Regazzoni 1977 SwedenEnsign brought in some extremely talented young drivers. Patrick Tambay is perhaps the best example (Nelson Piquet had a one-off race only) and Marc Surer never let the side down. Chris Amon proved in an Ensign that he was a great driver to the end, and Clay Regazzoni’s 1977 season saw some fine driving. Tempting it may be to say that Ensign should have packed up after Clay’s accident, no-one would begrudge the team its highest placing and solitary fastest lap the year after.

Clay himself made a form of come-back in 1996 at Monza when he raced a converted Porsche 911 twin-turbo in the Global Endurance GT championship. This was precisely to show that disabled drivers could compete with able-bodied drivers. One Pescarolo was punted into retirement after seven laps. Reggae was left looking forward to the next round at Nurburgring.

For seven years from 1976 I strained to hear the name Ensign on the lips of the TV commentators. Perhaps it is just as well that Mike Brearley’s Middlesex and Sir Elton John’s Watford were able to keep my spirits up during the DNQs.

One writer wondered why Ensign even bothered year-in year-out. Anthony Pritchard in his Directory of Formula One Cars 1966-1986 wrote that, “Sadly the Ensign name was not missed” but another writer decided that Ensign was the sort of team that must never be allowed to die out. Unsurprisingly, I incline to the latter view; a certain Frank Williams took several years to become a world-beater.

Since Ensign withdrew, many of its leading lights (Mo himself and Roberto Guererro) have gone off to North America and achieved (at last!) the fame they truly deserved.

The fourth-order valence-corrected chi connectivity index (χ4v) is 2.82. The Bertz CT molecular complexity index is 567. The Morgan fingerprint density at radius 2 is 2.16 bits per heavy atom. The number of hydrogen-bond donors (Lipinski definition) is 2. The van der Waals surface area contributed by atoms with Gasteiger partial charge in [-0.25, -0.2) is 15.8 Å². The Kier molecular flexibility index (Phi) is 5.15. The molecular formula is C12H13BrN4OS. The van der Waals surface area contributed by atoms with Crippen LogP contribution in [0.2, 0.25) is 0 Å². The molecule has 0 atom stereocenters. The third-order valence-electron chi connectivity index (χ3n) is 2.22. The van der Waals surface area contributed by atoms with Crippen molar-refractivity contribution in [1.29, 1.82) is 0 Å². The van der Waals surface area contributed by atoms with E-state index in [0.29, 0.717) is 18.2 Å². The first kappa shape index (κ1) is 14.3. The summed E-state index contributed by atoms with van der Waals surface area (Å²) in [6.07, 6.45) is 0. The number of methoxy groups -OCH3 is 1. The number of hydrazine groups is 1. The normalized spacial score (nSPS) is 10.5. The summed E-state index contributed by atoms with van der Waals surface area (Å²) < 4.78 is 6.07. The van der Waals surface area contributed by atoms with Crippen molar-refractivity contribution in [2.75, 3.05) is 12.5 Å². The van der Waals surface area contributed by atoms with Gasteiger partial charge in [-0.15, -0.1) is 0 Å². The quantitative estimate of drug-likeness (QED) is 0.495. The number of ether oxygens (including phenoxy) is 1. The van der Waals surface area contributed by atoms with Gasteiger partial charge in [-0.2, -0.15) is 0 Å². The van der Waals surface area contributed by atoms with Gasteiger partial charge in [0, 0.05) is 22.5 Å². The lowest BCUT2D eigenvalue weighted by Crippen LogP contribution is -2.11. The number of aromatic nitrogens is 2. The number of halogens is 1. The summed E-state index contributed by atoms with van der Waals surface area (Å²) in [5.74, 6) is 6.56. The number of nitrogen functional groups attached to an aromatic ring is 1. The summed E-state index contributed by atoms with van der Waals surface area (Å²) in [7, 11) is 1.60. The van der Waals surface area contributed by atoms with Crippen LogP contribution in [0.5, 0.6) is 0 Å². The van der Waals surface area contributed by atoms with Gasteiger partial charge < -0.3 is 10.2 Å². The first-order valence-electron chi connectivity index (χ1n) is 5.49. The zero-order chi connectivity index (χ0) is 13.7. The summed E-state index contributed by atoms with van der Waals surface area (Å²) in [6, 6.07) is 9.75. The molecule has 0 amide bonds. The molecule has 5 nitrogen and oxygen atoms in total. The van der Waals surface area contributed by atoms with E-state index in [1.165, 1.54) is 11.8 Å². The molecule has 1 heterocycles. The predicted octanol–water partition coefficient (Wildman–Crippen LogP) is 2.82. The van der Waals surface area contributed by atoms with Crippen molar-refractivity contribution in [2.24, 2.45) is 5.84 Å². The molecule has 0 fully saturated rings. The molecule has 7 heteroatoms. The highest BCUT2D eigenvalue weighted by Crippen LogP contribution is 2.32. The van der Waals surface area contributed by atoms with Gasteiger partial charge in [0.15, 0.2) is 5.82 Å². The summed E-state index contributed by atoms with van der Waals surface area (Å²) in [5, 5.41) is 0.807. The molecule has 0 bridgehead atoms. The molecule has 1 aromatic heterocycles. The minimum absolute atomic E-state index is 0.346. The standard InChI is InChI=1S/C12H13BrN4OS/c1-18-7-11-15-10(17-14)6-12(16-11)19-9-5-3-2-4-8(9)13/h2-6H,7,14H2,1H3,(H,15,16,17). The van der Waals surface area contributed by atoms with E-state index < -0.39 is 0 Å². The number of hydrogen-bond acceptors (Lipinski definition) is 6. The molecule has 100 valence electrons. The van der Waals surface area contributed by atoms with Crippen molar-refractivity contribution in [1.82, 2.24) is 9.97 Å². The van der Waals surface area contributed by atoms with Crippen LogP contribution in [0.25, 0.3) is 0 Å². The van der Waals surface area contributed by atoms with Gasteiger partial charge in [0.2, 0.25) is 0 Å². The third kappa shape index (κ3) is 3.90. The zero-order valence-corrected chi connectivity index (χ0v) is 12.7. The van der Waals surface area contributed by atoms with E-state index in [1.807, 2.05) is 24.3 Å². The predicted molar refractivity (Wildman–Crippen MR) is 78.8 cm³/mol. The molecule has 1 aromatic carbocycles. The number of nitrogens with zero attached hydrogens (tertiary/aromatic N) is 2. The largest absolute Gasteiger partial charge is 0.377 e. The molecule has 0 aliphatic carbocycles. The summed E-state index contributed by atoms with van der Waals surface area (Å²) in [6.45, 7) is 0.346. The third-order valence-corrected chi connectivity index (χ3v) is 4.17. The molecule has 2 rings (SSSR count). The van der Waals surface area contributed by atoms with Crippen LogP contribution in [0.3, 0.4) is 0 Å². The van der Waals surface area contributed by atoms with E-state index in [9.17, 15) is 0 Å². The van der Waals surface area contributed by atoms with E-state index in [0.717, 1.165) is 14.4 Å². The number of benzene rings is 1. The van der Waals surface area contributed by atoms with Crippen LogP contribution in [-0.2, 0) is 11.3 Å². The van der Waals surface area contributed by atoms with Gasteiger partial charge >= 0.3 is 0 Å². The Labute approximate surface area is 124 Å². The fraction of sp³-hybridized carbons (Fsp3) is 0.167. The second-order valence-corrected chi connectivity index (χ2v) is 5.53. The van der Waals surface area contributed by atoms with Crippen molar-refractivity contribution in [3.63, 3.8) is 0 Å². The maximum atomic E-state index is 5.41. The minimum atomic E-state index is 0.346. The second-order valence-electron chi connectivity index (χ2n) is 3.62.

Mo has written that his only possession when arriving in the States was his Barclaycard. He signed on for Patrick Racing in 1989; Emerson Fittipaldi won the Indianapolis 500 in a non-works Penske. Another move followed. In 1992 Mo joined Chip Ganassi’s team – he played a major part in four consecutive championship wins between 1996 and 1999. The 1997 and 1998 champion was Alessandro Zanardi, and when he left Mo informed Chip Ganassi that he would retire.

Chip informed Mo that there was this chap called Montoya who needed to be observed at testing. Juan-Pablo’s performance inspired Mo to stay on. The fourth championship ensued.

As for retirement, Mo went out and formed his own team – in 2003, for example, Mo ran teams in both CART and IRL.

Meanwhile, and more sedately, Sylvia Nunn became an enthusiastic landscape gardener back in Staffordshire. Her labours were even shown on BBC’s prestigious Gardener’s World.

As for myself, in 1993 I found a new F1 team to support – Minardi (and yes, I know what you are thinking). Since the demise of Minardi after 2005 I no longer support one particular car or driver. In 2013, Motor Sport interviewed Giancarlo Minardi. I thanked them for this in a letter that was published, pointing out my loyalty to Ensign and Minardi, and describing myself as the longest-standing jinx in Formula One.

My own objective appreciation of the individual Formula One cars and drivers increased after Ensign disappeared. I had certainly learnt that motor racing was not just about the winners. In any case, if I do go off and cheer on a wining team, no-one can say I haven’t served my apprenticeship.

I still miss the team – even if I never did find out what an N-sign actually was!

-Michael Schwartz


(Photography by Maureen Magee)